Pregnancy and sports a challenging combination for female professional athletes

May 29, 2023, 11:37 AM

FILE - Los Angeles Sparks forward Dearica Hamby (5) drives to the basket while being guarded by Pho...

FILE - Los Angeles Sparks forward Dearica Hamby (5) drives to the basket while being guarded by Phoenix Mercury forward Michaela Onyenwere (12) during a WNBA basketball game May 19, 2023, in Los Angeles. Recent allegations by Hamby that her coach harassed her for being pregnant have shined a renewed spotlight on one of the biggest challenges that female professional athletes face. The athletes say that pregnant athletes continue to encounter attitudes ranging from ambivalent to outright hostile from leagues, coaches — and even fellow players. (AP Photo/Jeff Lewis, File)

(AP Photo/Jeff Lewis, File)

LOS ANGELES (AP) — Pro soccer player Jess McDonald was traded across six teams in her first five years as a single parent, making it difficult to find, let alone afford, child care in new cities. She and her then-8-month-old son were often forced to share a hotel room with a teammate — and sometimes she had no choice but to bring him with her to practice.

“If I’d have a bad game, you know, my kid would be blamed for it at times, and it was just like, ‘Oh, was your kid up late at night?’” the U.S. Women’s National Team player said in a recent interview.

Arizona State basketball coach Charli Turner Thorne had three children without taking maternity leave. And New York Liberty head coach and former WNBA player Sandy Brondello — acknowledging the difficulties that she would face if she got pregnant — waited to have kids until she retired as a player at age 38.

Juggling the demands of parenthood with those of a professional sports career is just one of myriad challenges female athletes face in an industry that also has been rife with pay disparities, harassment and bullying in the 27 years since the WNBA, the first women’s professional sports league, was formed.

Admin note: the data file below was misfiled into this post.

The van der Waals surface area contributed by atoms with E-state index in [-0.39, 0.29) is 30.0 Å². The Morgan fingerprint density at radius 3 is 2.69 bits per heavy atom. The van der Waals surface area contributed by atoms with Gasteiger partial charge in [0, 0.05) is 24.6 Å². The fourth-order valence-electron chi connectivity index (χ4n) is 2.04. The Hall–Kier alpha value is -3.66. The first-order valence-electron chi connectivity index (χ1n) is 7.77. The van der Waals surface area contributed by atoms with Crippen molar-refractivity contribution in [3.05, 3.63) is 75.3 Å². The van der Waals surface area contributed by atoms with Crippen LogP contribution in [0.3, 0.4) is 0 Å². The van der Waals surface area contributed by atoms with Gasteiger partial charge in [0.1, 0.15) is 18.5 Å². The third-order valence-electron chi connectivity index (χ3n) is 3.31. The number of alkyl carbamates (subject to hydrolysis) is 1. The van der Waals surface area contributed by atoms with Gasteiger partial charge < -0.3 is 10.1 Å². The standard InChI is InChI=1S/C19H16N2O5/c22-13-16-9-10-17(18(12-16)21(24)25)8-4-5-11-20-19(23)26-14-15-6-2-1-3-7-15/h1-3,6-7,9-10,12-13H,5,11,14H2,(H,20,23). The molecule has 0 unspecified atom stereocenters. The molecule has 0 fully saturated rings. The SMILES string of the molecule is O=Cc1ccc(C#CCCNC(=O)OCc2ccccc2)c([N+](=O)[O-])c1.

The issue once again drew national attention right before the season began, when WNBA player Dearica Hamby said she had been harassed by her coach for getting pregnant during the season.

Las Vegas Aces Coach Becky Hammon, one of the league’s marquee figures and a six-time WNBA All-Star, denied bullying Hamby; she said the player wasn’t traded to the Los Angeles Sparks because she was pregnant. The trade, she said, had “everything to do with freeing up money to sign free agents.”

Still, Hammon said she may have made a “misstep” by asking Hamby at one point about her pregnancy, and she indicated that the rules in the WNBA “regarding pregnant players and how that looks within an organization” have to be better defined, shining a light on the balancing act of having a family and maintaining a professional sports career.

Women have never been formally banned from the WNBA for getting pregnant; in fact, the first player to sign with the league in 1997, Sheryl Swoopes, was expecting when she did so. But pregnant athletes have encountered attitudes ranging from ambivalent to outright hostile from leagues, coaches, fellow players and sponsors throughout the years.

As recently as 2019, Olympic runners Allyson Felix and Kara Goucher spoke out against Nike for slashing their pay and then dropping them for becoming pregnant. And it’s taken years for professional women’s leagues to provide their athletes with the support systems they need to balance their family and career obligations.

“I’ve been walking on eggshells as a mom in this league since Day 1,” said McDonald, who last week announced her second pregnancy.

McDonald said that back in 2012, she trained up until two weeks before giving birth; it wasn’t until last year that players in the league were guaranteed paid maternity leave. Arizona State’s Thorne told the AP she once returned to work just two days after giving birth.